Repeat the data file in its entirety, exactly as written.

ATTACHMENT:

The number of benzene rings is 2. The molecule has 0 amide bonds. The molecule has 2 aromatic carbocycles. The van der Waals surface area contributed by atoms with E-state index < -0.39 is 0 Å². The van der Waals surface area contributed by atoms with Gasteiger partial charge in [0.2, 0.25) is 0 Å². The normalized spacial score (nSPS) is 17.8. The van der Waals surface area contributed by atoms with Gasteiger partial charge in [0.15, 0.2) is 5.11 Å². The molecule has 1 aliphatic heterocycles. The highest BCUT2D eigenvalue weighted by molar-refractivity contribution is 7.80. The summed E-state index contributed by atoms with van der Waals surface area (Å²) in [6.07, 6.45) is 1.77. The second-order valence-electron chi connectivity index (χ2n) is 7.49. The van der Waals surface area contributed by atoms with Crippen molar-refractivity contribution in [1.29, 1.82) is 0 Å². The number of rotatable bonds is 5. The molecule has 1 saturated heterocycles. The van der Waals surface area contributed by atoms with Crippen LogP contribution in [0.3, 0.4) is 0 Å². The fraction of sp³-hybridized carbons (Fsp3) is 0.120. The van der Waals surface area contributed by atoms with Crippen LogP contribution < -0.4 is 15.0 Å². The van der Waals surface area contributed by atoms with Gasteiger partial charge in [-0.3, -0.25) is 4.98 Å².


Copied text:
The number of benzene rings is 2. The molecule has 0 amide bonds. The molecule has 2 aromatic carbocycles. The van der Waals surface area contributed by atoms with E-state index < -0.39 is 0 Å². The van der Waals surface area contributed by atoms with Gasteiger partial charge in [0.2, 0.25) is 0 Å². The normalized spacial score (nSPS) is 17.8. The van der Waals surface area contributed by atoms with Gasteiger partial charge in [0.15, 0.2) is 5.11 Å². The molecule has 1 aliphatic heterocycles. The highest BCUT2D eigenvalue weighted by molar-refractivity contribution is 7.80. The summed E-state index contributed by atoms with van der Waals surface area (Å²) in [6.07, 6.45) is 1.77. The second-order valence-electron chi connectivity index (χ2n) is 7.49. The van der Waals surface area contributed by atoms with Crippen molar-refractivity contribution in [1.29, 1.82) is 0 Å². The number of rotatable bonds is 5. The molecule has 1 saturated heterocycles. The van der Waals surface area contributed by atoms with Crippen LogP contribution in [0.3, 0.4) is 0 Å². The fraction of sp³-hybridized carbons (Fsp3) is 0.120. The van der Waals surface area contributed by atoms with Crippen LogP contribution < -0.4 is 15.0 Å². The van der Waals surface area contributed by atoms with Gasteiger partial charge in [-0.3, -0.25) is 4.98 Å².